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“As soon as you trust yourself, you will know how to live.”

― Goethe

A life truly lived constantly burns away veils of illusion, burns away what is no longer relevant, gradually reveals our essence, until, at last, we are strong enough to stand in our naked truth. — Marion Woodman

We are held up by forces we don’t see or understand. Maybe it’s our own instincts and intuition that can read the patterns in the infinite. Maybe it’s forces that have always held us in an intelligent embrace since birth. We can only guess. We can only study how to align ourselves with the inscrutable laws of the cosmos we belong to. Intangibles seem to rule the tangible world. It’s a mystery.

Getting straight with the grand order of life implies getting straight with our truest nature. It implies sloughing off some of the imposed strictures of whatever culture we were born into. It means learning to live our mission as our core being dictates. It may mean “finding our passion,” whatever that means to you.

We have few guides to our inner truth, we have few strategies and methods from society. We have to rely on ourselves, on trial and error, mistakes and bad judgement, on hard lessons learned, on self reliance in spite of not knowing the future. It’s the human condition.

Burning away “the veils of illusion” can scorch our own flesh. It usually does, in fact. Through a lifetime well spent, we gradually become who we were meant to be. Everything that happens along the way can destroy us or make us make us more solid and substantial, depending first of all on whether it kills us or not, and second, on how we think of it.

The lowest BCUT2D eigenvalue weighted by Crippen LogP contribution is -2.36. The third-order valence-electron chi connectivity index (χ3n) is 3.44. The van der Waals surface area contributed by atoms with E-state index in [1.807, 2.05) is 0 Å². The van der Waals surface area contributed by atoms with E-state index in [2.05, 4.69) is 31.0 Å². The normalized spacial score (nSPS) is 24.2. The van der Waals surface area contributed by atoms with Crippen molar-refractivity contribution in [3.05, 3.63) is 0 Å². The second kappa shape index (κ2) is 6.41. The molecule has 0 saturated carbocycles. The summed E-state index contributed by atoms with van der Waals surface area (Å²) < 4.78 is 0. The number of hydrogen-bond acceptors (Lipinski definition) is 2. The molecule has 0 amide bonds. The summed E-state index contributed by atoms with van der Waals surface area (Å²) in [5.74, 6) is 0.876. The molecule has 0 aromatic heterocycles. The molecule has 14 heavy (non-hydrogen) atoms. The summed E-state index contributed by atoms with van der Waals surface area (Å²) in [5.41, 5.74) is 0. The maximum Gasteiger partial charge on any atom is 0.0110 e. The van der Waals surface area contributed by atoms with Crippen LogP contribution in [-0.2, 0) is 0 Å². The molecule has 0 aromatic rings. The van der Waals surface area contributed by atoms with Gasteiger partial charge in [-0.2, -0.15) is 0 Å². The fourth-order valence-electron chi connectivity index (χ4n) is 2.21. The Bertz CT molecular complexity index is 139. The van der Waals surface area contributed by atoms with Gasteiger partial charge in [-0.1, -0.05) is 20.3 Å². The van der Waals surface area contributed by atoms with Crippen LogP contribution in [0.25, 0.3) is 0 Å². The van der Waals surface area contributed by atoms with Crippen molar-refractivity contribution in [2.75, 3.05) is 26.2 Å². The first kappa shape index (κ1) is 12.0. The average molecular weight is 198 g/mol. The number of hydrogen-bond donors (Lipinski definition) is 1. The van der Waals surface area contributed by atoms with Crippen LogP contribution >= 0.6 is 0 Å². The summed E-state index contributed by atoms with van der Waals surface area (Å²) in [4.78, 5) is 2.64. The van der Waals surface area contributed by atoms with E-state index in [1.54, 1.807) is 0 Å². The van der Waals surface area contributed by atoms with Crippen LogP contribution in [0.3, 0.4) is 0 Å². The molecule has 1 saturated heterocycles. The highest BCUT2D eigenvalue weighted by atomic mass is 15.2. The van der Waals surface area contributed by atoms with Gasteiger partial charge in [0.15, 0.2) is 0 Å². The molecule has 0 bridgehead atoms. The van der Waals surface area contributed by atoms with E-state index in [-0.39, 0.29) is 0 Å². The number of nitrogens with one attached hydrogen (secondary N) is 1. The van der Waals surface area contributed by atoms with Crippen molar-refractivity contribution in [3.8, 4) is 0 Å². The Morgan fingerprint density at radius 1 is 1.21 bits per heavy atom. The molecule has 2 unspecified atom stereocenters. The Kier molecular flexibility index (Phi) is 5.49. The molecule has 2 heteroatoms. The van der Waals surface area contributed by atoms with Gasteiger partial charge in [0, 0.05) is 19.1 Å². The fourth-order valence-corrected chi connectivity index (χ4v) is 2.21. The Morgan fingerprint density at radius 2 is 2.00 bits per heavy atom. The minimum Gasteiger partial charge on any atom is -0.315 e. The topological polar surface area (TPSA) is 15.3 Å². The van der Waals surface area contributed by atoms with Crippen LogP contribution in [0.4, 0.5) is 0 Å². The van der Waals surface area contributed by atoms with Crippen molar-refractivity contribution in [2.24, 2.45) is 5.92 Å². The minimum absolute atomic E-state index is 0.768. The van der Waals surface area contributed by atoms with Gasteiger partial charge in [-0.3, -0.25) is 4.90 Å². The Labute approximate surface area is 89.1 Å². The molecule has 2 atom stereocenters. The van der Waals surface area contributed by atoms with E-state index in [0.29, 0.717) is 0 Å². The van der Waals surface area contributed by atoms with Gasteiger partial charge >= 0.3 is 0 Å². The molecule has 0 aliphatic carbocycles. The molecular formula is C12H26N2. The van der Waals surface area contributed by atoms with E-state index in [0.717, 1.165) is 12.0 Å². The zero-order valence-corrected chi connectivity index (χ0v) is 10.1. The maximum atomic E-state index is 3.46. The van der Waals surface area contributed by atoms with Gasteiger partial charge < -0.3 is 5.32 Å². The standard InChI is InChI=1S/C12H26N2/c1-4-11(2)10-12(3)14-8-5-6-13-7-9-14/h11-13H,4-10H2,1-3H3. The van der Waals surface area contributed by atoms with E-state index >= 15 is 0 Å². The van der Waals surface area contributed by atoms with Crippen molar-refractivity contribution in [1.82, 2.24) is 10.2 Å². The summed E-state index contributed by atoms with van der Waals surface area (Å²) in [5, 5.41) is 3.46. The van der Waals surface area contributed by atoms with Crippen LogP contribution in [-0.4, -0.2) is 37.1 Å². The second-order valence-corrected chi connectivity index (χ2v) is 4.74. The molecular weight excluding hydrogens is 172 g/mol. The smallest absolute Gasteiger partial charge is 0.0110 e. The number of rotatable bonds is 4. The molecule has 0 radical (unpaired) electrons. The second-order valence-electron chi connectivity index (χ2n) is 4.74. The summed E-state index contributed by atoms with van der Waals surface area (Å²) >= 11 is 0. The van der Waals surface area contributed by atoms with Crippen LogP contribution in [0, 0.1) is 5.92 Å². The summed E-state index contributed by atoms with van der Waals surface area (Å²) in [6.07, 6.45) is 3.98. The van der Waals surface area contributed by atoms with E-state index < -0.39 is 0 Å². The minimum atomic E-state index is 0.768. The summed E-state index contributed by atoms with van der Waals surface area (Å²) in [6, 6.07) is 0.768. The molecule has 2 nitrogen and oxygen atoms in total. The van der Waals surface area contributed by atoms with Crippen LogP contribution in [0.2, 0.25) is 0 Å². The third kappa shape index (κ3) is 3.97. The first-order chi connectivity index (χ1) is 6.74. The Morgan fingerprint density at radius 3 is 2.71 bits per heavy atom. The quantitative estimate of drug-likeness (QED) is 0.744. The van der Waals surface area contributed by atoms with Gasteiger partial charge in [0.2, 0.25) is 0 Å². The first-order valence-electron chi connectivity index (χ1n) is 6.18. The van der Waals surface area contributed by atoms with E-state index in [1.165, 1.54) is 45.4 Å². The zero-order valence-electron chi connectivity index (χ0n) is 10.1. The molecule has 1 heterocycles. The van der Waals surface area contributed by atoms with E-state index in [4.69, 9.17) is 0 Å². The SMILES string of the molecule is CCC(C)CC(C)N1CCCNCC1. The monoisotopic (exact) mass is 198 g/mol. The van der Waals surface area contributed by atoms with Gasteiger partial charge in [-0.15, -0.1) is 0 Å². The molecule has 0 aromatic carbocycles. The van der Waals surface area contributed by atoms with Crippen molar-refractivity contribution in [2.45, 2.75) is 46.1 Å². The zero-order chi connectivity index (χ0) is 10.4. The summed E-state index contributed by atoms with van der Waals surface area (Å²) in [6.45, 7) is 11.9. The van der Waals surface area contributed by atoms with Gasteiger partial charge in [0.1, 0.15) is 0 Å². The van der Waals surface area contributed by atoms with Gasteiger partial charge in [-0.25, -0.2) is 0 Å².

If we learn something about ourselves we needed to know, something that we needed to change, we’re better off.

Various cultures have diverse methods for orienting humans to a deeper consciousness of the world and what role they are to play in it. All cultures have the arts, many have meditative practices and healers. We have therapists and helpers of all kinds, though in our world the objective seems to be repairing us like broken machines and putting us back in the rat race.

The assumption there is that we are broken but society isn’t. It may be the other way around, in fact.

Meditation, therapy, and get-healthy strategies may be no more effective that living life and making your mistakes. There seems to be quite an education to be had from barking your shins all by yourself.

I prefer the arts, where you can wrestle with yourself instead of competing with friends and strangers all the time. There, your deep self is always in a double nelson with your shallow self. Sometimes one comes out on top and sometimes it’s the other. It’s an eternal exertion to be more real. That’s what I like about the act of painting and writing.

It’s a challenging practice, but all the more reason to do it.

This forum is therapeutic in that sense. Everybody has a right to try their hand at creating something interesting out of words that will be helpful for other readers. It’s real work, and it requires you to get good at writing — because otherwise no one reads you — and it forces you to reach a little deeper into yourself to discover what you know that others don’t. You have to ask yourself some penetrating questions just to find those answers.

I would hazard a guess that most writers are introverts. They have a well deserved reputation for being introspective. Artists can’t afford to be superficial. Their work in the world is to penetrate reality, to see what others miss, and to create out of that.

That what this forum offers. We get to work our craft while we deepen our humanity and help others by so doing. I am glad to be here.

I occasionally write fiction and also about creativity, loving, language learning and travel. I’m a longtime painter and reader.

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